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“Sometimes we’ve got to cut ourselves just to make sure we still bleed.”


3 Stars  2008/98m

“Life imitating art, art imitating death.”

Director/Writer: Franklin Guerrero Jr. / Cast: Neil Kubath, Matt Carmody, Ursula Taherian, Jonathan Rockett, Kristyn Green, David G. Holland, Erik Fones, Luke Vitale, Natasha Malinsky.

Body Count: 13

Isn’t it funny how psychos have such unique names. This is questioned in Dark Ride, indeed why is it always Jeremiah, Elias, or Isaac? And if your surname happens to be Slaughter, Gore, Knifey, Cutty, or Carver then it appears you can skip that career aptitude normalizing test (Ms Hoover: “…or cant.”)

“Yay,” it’s another Hostelian torture porn flick with shades of the Texas Chainsaw remakes, which would have you believe that it’s based on true events, this time concerning a quartet of twenty-somethings who swanned off camping, never to return…

Brothers Pete and Bryan and trying for some before-college bonding and meet up with their fun lovin’ criminals friends Zack and Rachel for the trip, where they soon run into Kate, another camper whose friend has gone AWOL (actually decapitated at the beginning).

The kids befriend the part-disabled bar owner, Billy Hall Carver, and accept free drinks and fifty bucks in return for clearing out some junk from his barn, where anti-wilderness Bryan turns up some old film reels that feature what look to be amateur slasher flicks…with very realistic effects work. The rest of the gang take no heed of his paranoia and enjoy a night of drunken partying, during which Zack meets a very icky fate at the hands of Billy’s obese brother Bobby, who first drags the boy off the can and handcuffs him to the wall, then rips the shit-covered fitting from the wall and empties its contents over the boy before taking a wrench to his genitals and squeezing until his balls burst – like, literally at the camera! I expect all male viewers crossed their legs at this point.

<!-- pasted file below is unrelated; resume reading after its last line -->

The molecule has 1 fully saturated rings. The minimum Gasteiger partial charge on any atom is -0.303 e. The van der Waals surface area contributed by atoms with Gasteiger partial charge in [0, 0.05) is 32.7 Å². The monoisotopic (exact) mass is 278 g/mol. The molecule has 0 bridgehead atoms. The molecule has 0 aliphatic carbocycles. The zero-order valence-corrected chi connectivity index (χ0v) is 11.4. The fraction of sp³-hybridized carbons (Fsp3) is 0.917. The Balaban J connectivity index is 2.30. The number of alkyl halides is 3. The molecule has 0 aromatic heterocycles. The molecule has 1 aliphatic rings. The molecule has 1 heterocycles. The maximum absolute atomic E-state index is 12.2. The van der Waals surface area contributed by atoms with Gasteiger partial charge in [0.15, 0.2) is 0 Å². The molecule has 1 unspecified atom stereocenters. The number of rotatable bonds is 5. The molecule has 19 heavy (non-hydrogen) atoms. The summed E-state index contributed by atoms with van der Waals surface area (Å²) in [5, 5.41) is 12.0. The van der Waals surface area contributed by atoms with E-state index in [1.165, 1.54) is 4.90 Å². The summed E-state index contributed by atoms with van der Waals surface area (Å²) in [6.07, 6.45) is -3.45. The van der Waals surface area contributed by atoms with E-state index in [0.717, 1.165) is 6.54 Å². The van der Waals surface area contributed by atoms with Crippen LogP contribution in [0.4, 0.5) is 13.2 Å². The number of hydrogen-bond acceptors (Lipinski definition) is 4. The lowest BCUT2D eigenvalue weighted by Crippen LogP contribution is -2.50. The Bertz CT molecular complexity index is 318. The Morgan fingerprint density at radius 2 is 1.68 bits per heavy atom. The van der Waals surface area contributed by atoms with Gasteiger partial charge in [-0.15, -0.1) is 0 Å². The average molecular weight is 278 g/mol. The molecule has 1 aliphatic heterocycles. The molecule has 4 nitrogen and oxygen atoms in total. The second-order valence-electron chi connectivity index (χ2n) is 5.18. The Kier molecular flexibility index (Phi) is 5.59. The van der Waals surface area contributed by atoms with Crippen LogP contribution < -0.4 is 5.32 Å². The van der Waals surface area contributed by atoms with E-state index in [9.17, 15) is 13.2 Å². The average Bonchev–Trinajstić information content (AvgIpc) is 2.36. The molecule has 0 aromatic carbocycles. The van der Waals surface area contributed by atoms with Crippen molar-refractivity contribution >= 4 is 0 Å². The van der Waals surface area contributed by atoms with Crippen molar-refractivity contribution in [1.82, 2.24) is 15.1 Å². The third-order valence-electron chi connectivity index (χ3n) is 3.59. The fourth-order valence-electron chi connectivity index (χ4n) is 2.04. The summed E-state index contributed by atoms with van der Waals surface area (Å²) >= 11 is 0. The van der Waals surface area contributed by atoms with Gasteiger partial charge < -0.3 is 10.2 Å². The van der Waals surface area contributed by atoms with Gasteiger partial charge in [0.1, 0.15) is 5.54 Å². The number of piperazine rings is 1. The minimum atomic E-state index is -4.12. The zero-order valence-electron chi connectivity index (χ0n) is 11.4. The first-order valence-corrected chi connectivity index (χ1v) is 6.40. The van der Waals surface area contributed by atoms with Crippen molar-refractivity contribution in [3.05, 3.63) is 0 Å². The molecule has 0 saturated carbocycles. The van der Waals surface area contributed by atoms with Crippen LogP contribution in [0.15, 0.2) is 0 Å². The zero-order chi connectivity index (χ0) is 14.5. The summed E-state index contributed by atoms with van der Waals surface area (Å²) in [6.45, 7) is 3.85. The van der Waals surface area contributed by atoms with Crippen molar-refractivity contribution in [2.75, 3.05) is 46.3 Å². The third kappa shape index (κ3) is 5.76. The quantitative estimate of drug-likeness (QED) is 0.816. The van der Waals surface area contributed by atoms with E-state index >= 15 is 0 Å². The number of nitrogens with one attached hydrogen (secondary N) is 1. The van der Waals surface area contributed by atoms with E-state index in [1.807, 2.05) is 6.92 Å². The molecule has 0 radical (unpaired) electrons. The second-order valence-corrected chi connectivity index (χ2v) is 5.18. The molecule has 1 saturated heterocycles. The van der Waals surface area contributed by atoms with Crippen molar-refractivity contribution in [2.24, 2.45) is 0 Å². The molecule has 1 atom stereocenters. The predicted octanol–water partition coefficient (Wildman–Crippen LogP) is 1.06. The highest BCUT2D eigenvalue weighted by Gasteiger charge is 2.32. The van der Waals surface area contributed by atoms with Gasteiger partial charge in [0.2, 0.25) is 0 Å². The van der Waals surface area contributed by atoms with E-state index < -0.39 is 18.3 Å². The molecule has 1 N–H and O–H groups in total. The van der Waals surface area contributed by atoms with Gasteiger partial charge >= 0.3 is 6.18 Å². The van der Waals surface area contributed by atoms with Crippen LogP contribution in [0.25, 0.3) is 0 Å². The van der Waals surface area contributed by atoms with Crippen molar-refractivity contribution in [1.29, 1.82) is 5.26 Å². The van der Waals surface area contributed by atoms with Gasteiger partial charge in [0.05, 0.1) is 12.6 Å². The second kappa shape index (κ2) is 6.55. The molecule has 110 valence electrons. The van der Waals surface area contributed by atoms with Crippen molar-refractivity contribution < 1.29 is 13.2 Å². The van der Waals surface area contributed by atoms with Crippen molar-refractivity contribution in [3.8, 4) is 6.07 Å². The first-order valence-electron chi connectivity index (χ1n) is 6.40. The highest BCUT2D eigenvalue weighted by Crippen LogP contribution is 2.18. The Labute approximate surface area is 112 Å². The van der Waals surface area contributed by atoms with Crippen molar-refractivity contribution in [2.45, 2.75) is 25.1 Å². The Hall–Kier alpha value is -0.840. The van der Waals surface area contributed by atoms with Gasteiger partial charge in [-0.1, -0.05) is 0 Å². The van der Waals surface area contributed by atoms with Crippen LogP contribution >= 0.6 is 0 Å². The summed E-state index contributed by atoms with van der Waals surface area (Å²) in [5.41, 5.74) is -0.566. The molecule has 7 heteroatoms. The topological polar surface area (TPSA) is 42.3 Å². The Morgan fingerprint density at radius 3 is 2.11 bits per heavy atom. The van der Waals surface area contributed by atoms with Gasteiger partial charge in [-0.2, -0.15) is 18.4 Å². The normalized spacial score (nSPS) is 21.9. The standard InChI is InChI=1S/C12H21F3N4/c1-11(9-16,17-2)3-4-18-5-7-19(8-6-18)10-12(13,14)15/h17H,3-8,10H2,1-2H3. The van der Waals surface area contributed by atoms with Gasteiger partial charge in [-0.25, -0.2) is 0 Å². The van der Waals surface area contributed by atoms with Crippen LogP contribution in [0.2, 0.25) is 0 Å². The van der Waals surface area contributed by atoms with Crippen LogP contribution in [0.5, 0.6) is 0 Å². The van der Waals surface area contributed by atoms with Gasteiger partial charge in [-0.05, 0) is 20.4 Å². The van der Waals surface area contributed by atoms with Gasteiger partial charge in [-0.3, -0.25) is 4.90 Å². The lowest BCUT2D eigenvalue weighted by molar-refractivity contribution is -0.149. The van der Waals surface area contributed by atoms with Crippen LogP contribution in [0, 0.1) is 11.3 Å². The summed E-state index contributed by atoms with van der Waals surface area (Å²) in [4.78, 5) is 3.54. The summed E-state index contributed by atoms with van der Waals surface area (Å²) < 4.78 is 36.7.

Meanwhile, Pete convinces his brother to return a stolen reel of the maybe-snuff-movie to the barn, where they are soon boxed in by Bobby, who is hauling a corpse back for further dismemberment and soon turns his attention to offing them one by one as they struggle in vain to find a means of escape, which leads to a painful arm-under-a-heavy-door scene, which, in addition to your crossed legs, will have you folding your arms around yourself, Carver evidently being produced by Yoga enthusiasts.

Despite its grisly nature and lots of seen-it-all-befores, it is the assembly line elements that work in favour of the picture, rather than against it, wisely avoiding the usual dumb-character pitfalls (save for a couple of fatal misjudgements). Bobby likes to kill to the tune of a cheery country song about a turkey in the straw (“hee-hee-haw”), which provides a surreal audio backdrop to the scenes of horror.

Nominating a final boy is also something a bit different to the usual fare, although his actions towards the end raise questions, with a not-so-twisted twist pulled out of the bag as if we hadn’t seen it chugging down the roads towards us ages ago… Even so, there’s some enjoyment here, thanks in main to characters who haven’t got ‘obnoxious moron’ stamped on their foreheads and nice interplay between the actors.


ice-cream-man2 Stars  1995/18/84m

“I scream, you scream, we all scream for the Ice Cream Man.”

Director: Norman Apstein / Writers: David Dobkin & Sven Davison / Cast: Clint Howard, Justin Isfield, Anndi McAfee, JoJo Adams, Mikey LeBeau, Olivia Hussey, Lee Majors II, Jan-Michael Vincent, David Warner, Karl Makinen.

Body Count: 9

Dire-logue: “You little turds are gonna learn you can’t run from the ice cream man!”